Mysterious policy cited to limit entertainment is accepted by Zoning Board, 5-1, against pub
In a case that could be troubling for restaurants and bars citywide, even city officials expressed dismay and confusion at the rejection of a pinball game, foosball table and jukebox for a Porter Square area restaurant that leaned on a supposedly 35-year-old policy in Cambridge that appears nowhere in zoning.
Officials on the Board of Zoning Appeal approved the decision 5-1 anyway, despite a defense by Ranjit Singanayagam, head of the city’s Inspectional Services Department, that included the claim that entertainment at the Lizard Lounge “must be background music,” even though the Lizard Lounge is a performance venue with live music and spoken word entertainment seven days a week.
Based on the board’s approval, potentially any business in the pub’s position – a place in business districts where alcoholic beverages are sold and consumed, and entertainment is considered secondary, be it televisions, games or background music – can provide entertainment for only “up to two days per week.”
The policy cited by Singanayagam in a letter dated May 30 says:
“To the extent there may be other establishments within the district which have entertainment, such entertainment is allowed only as an accessory use up to two days per week, not on a full-time basis.”
Or, in an image you can click to see the full letter as a PDF:
It does not appear in city zoning and was unknown to members of the board, the public or the pub’s attorney, Kim Courtney.
“He does not cite any legal authority for this statement. I have no idea where this comes from,” Courtney told the board.
Singanayagam, in response to a prompt from acting board chair Brendan Sullivan, explained: “It’s a policy that has been since [Lester] Barber was in Community Development, almost 35 years ago … CDD and I decided [for] accessory use, not a full-time use, for a zone where there is no entertainment allowed.”
Another confusing aspect of the Inspectional Services decision and board’s approval was that the Shine Square Pub already has entertainment devices that Singanayagam said it could keep – but his testimony suggested that the amount of entertainment offered by the pub moved it from one zoning category (known as Section F, for an establishment “where no dancing or entertainment is provided”) to another (known as Section G, which speaks vaguely of a “dance hall or similar place of entertainment”), even though the amount was below what city zoning allows for an “accessory” use. There appears to be no standard that explains when a business moves from one designation to another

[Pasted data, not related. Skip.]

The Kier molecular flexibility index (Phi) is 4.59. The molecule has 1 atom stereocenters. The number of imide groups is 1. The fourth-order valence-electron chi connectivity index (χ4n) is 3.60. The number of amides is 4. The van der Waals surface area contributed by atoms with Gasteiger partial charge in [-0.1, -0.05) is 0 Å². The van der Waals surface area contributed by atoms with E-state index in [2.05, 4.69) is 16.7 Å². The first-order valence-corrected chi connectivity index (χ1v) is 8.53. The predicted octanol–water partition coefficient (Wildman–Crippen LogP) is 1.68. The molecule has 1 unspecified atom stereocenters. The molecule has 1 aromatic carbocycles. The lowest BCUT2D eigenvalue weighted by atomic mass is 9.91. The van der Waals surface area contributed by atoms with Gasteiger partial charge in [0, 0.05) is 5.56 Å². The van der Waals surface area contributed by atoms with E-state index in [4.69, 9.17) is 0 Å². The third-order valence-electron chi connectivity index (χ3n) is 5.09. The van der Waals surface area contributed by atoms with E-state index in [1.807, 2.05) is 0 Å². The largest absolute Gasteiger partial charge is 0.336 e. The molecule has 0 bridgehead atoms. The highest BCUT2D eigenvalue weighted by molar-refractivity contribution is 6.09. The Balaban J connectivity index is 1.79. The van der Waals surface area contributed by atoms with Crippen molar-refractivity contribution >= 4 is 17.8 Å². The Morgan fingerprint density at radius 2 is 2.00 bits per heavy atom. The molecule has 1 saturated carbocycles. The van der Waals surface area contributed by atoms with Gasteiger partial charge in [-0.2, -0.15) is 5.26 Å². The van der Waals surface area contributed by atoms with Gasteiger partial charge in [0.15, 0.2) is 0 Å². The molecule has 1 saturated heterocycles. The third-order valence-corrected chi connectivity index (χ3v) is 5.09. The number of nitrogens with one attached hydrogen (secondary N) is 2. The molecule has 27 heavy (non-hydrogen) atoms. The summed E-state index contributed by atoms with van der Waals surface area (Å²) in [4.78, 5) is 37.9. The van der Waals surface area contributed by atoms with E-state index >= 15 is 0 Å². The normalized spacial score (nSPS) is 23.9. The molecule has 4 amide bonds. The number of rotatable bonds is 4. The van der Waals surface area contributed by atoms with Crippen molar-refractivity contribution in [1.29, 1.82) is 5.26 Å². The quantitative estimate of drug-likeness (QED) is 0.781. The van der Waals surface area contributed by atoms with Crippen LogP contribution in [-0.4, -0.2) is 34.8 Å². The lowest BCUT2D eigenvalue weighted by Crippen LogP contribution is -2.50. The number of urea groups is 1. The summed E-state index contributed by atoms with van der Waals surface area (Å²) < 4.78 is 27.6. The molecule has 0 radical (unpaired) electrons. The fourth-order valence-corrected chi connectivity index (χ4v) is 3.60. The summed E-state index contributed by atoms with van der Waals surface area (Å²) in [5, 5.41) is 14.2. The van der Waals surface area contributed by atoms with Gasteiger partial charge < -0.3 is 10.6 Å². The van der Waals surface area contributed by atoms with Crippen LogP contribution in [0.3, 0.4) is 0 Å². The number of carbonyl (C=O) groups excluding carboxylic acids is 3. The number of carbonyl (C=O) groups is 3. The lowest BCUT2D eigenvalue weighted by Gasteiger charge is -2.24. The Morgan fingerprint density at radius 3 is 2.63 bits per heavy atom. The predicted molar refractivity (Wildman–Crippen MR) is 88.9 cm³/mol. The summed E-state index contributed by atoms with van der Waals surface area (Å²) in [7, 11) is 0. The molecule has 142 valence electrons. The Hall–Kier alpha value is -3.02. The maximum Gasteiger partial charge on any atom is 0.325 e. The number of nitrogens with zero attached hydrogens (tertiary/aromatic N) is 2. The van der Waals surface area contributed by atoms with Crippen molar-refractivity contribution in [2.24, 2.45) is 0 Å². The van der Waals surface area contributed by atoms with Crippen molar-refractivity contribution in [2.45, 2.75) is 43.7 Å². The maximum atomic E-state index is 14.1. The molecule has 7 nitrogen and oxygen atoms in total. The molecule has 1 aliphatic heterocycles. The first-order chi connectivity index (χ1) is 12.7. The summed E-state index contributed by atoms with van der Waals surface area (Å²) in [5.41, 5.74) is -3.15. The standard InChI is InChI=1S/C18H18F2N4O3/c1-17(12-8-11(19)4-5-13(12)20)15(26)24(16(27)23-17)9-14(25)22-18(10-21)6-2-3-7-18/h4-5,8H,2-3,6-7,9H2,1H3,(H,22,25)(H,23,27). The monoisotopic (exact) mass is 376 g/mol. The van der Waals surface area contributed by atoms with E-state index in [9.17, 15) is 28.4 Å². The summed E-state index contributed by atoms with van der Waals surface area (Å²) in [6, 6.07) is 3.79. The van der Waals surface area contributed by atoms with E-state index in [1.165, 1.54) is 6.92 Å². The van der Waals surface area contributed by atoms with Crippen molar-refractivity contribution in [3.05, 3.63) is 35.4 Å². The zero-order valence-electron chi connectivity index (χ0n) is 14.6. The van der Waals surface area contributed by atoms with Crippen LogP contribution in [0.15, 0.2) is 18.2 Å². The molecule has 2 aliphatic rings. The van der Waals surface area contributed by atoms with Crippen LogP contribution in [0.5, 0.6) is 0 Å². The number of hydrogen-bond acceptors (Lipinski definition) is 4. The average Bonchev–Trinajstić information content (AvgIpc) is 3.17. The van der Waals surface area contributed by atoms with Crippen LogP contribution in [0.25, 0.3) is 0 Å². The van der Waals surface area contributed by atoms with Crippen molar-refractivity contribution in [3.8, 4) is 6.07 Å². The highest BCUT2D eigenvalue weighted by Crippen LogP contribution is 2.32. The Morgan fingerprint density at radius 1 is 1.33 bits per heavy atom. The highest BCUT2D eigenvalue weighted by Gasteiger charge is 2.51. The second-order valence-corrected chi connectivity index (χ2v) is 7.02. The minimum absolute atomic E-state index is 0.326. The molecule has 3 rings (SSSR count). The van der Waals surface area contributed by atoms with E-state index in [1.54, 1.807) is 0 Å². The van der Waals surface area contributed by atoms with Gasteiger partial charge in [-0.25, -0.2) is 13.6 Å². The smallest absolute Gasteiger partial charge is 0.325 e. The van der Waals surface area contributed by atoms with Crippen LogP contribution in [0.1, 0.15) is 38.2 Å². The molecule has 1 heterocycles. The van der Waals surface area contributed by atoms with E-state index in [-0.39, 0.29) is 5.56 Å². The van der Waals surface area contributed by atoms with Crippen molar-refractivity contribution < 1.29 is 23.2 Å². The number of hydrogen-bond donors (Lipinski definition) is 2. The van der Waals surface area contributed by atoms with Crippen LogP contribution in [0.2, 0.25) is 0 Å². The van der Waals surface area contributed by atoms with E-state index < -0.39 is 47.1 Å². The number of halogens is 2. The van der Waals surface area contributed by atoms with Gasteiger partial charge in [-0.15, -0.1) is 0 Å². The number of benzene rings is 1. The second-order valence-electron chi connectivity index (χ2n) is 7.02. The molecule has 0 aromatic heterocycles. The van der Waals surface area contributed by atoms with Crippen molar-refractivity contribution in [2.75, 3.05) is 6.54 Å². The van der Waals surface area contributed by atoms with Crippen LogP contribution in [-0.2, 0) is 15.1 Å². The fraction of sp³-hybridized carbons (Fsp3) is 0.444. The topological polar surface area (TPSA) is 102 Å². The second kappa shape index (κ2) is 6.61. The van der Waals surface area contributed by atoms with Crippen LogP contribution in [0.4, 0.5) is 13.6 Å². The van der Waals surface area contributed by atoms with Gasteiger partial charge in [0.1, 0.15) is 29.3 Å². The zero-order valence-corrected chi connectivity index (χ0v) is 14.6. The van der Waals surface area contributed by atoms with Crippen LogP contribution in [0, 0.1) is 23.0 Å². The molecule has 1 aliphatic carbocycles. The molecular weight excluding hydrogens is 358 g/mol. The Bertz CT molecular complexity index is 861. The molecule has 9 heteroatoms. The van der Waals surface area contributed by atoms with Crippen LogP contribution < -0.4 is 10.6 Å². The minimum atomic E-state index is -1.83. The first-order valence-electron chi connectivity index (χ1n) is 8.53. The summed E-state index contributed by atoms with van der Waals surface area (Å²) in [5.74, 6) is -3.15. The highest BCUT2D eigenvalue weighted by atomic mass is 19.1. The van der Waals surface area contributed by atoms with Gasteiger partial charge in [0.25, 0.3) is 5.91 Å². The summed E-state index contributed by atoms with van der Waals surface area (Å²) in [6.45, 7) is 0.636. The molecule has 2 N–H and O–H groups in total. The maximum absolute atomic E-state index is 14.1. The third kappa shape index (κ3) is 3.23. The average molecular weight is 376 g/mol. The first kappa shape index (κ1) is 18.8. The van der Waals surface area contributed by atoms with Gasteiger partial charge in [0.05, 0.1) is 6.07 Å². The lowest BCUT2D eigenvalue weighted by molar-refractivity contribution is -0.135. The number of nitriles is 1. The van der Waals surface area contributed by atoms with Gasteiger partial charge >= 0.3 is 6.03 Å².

“‘Entertainment’ is only mentioned in Section G,” Singanayagam said.
Heather Hoffman, a citizen in attendance who practices real estate law, addressed the board during a public comment period. “Where did Section G come from? And how does it suddenly become Section G if you add one more of something that’s already there? I am tremendously confused,” Hoffman said, urging the board to make a decision “that actually does make sense.”
“The City of Cambridge wants to have eating and drinking establishments all over the place, and so this is not just a decision that applies to one establishment. It will apply all over the city in people figuring out what they can and can’t do,” Hoffman said.
There were similar concerns from Ruth Ryals, who said she was speaking for herself despite leading the Porter Square Neighbors Association and serving on the economic advisory committee for the Envision Cambridge planning process. “Entertainment is what happens at Lizard Lounge or in Passim or at The Sinclair. [Shine Square] in no way a dance hall or even a bar,” Ryals said. “I’ve spent my life working with lawyers and actuaries and reading the code, [and] it’s a mistake to say [the pub] falls under G.”
The pub’s new pinball game, foosball table and jukebox were approved by the License Commission before being undone by Inspectional Services, Courtney said. “They had a hearing, and their license for entertainment was granted by the License Commission. Thereafter, they purchased the equipment,” she said.
Even members of the board expressed dismay over the claim being made against the pub. “It does seem a subjective decision and not an appropriate way to make policy or to promote policy,” said Laura Wernick, a BZA member who is also a principal at the HMFH architecture firm and past president of the Boston Society of Architects.
“The unclarity about entertainment I think is something that really needs to be addressed … It just seems so fuzzy what entertainment is and where it can be allowed,” Wernick said. “It seems that it does make it unfair for businesses trying to pursue economic benefits if they can’t understand the ordinance.”
Wernick wasn’t alone among board members in wanting more time to explore the issues and feeling unprepared to made an immediate decision, and there was momentum for the hearing to be continued without one. But when it looked like it would take until Sept. 12 to get the same members together to pick up where they left off, Courtney didn’t think it was a reasonable delay. She refused to sign the waiver to continue the discussion 3.5 months later.
Four votes were needed for Courtney to win her appeal of the Inspectional Services decision, but when the board voted she got only one – Wernick’s. A next step would take the case to Superior Court or Land Court.
The city’s official transcript of the Shine Square Pub portion of the May 30 meeting is available here as a PDF.